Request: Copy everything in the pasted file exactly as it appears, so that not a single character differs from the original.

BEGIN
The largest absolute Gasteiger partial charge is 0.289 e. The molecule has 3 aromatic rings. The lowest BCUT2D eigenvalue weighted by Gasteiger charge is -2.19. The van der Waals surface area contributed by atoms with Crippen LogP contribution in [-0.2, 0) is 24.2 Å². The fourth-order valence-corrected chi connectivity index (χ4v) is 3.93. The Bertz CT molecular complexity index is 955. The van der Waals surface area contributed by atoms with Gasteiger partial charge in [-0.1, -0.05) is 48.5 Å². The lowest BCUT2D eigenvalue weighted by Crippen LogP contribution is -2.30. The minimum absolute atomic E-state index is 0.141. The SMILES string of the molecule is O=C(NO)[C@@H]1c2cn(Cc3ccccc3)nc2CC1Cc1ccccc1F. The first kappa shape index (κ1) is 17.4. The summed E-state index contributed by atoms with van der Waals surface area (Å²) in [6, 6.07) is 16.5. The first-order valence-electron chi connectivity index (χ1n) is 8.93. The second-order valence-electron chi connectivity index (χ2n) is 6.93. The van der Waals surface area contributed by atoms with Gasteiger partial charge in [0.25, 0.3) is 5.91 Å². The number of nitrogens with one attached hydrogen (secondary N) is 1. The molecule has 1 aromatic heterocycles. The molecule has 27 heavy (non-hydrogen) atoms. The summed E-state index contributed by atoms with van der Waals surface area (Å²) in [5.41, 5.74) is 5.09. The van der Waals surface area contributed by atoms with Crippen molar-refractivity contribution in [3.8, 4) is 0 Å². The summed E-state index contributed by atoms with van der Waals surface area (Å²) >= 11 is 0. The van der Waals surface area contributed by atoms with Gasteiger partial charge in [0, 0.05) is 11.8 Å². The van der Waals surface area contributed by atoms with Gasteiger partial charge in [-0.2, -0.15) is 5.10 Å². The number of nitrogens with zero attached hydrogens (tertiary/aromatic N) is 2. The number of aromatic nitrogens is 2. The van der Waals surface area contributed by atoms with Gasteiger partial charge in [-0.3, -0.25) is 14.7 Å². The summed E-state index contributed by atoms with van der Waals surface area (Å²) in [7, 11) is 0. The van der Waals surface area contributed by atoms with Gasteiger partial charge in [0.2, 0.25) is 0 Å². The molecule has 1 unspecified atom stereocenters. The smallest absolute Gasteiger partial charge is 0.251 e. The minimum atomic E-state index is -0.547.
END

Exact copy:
The largest absolute Gasteiger partial charge is 0.289 e. The molecule has 3 aromatic rings. The lowest BCUT2D eigenvalue weighted by Gasteiger charge is -2.19. The van der Waals surface area contributed by atoms with Crippen LogP contribution in [-0.2, 0) is 24.2 Å². The fourth-order valence-corrected chi connectivity index (χ4v) is 3.93. The Bertz CT molecular complexity index is 955. The van der Waals surface area contributed by atoms with Gasteiger partial charge in [-0.1, -0.05) is 48.5 Å². The lowest BCUT2D eigenvalue weighted by Crippen LogP contribution is -2.30. The minimum absolute atomic E-state index is 0.141. The SMILES string of the molecule is O=C(NO)[C@@H]1c2cn(Cc3ccccc3)nc2CC1Cc1ccccc1F. The first kappa shape index (κ1) is 17.4. The summed E-state index contributed by atoms with van der Waals surface area (Å²) in [6, 6.07) is 16.5. The first-order valence-electron chi connectivity index (χ1n) is 8.93. The second-order valence-electron chi connectivity index (χ2n) is 6.93. The van der Waals surface area contributed by atoms with Gasteiger partial charge in [0.25, 0.3) is 5.91 Å². The number of nitrogens with one attached hydrogen (secondary N) is 1. The molecule has 1 aromatic heterocycles. The molecule has 27 heavy (non-hydrogen) atoms. The summed E-state index contributed by atoms with van der Waals surface area (Å²) in [5.41, 5.74) is 5.09. The van der Waals surface area contributed by atoms with Crippen molar-refractivity contribution in [3.8, 4) is 0 Å². The summed E-state index contributed by atoms with van der Waals surface area (Å²) >= 11 is 0. The van der Waals surface area contributed by atoms with Gasteiger partial charge in [0, 0.05) is 11.8 Å². The van der Waals surface area contributed by atoms with Gasteiger partial charge in [-0.2, -0.15) is 5.10 Å². The number of nitrogens with zero attached hydrogens (tertiary/aromatic N) is 2. The number of aromatic nitrogens is 2. The van der Waals surface area contributed by atoms with Gasteiger partial charge in [-0.3, -0.25) is 14.7 Å². The summed E-state index contributed by atoms with van der Waals surface area (Å²) in [7, 11) is 0. The van der Waals surface area contributed by atoms with Gasteiger partial charge in [0.2, 0.25) is 0 Å². The molecule has 1 unspecified atom stereocenters. The smallest absolute Gasteiger partial charge is 0.251 e. The minimum atomic E-state index is -0.547.